TLDR Version: The “entrepreneur-in-residence” program I participated in at Impact Hub Seattle ended this month. I received first-hand experience learning what makes a coworking space an ideal work environment and learned more about what it takes to be a successful entrepreneur. This entry is also part of my “daily writing exercise” and “publish something” initiative.” Feedback welcome!
Work is changing; its form is no longer confined to office buildings. Increasingly workers around the world are starting to reconfigure what work looks like. For many in Seattle, this has taken the form of coworking, a phenomena that I’ve blogged about previously and enthusiastically support.
October marked the end of the Impact Hub host program I participated in. I was introduced to it through my friend Traca who heard about it on Twitter. While I’ve known about Impact Hub since 2011 when a former client told me they were moving there, I visited the space infrequently for community events and talks over the years prior to being a host. The cohort program allowed me the opportunity to learn more about the inner workings of the space and meet some of its phenomenal members.
In exchange for a day of hosting for four months, I was given a full-time membership to the Impact Hub. This as many past hosts can attest to presents a variety of opportunities. The best I’ve heard of was the “Hack to End Homeless” campaign engineered by Candace Faber and a few other community members. This campaign made use of the Hub space and community connections to help incubate a series of programs designed to alleviate the effects of homelessness among Seattle’s homeless population. It ended up producing a number of programs such as “We Count” that continue to operate today.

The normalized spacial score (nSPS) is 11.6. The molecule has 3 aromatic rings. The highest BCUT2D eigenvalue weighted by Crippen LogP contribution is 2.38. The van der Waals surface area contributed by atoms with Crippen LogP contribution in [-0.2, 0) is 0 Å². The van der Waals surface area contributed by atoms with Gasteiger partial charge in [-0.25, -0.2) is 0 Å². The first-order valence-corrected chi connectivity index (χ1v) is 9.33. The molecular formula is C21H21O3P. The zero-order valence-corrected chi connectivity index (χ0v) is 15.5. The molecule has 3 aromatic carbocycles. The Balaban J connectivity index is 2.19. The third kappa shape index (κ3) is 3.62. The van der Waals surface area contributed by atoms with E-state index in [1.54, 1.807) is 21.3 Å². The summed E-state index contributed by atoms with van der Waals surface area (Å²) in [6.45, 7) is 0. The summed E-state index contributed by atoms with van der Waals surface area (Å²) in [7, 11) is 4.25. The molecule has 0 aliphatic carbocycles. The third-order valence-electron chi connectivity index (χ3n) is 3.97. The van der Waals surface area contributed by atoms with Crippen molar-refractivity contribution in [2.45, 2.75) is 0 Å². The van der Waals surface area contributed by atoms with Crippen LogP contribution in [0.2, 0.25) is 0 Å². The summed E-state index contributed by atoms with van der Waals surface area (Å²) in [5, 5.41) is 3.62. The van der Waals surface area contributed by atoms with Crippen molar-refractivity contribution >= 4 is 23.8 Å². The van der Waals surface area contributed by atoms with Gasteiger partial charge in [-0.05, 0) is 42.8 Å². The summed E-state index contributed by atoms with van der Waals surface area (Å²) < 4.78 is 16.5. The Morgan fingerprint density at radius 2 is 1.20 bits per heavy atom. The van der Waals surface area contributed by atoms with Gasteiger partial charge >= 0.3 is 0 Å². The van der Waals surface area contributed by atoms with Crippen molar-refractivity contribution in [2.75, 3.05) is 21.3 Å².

With this in mind, a number of past hosts encouraged me to think about the program as more than a “hosting gig.” One past host framed it best,
Think of it as an ‘entrepreneur-in-residence’ program.
While a core function of the program is designed to serve the members of Impact Hub, i.e. hosts are responsible for ensuring the space is tidy, brewing coffee, and two of my favorites, giving tours and answering member questions. That aside, the remaining time is open. This is further emphasized during the Impact Hub cohort program interview where you’re asked,
What would you do during your time at Impact Hub?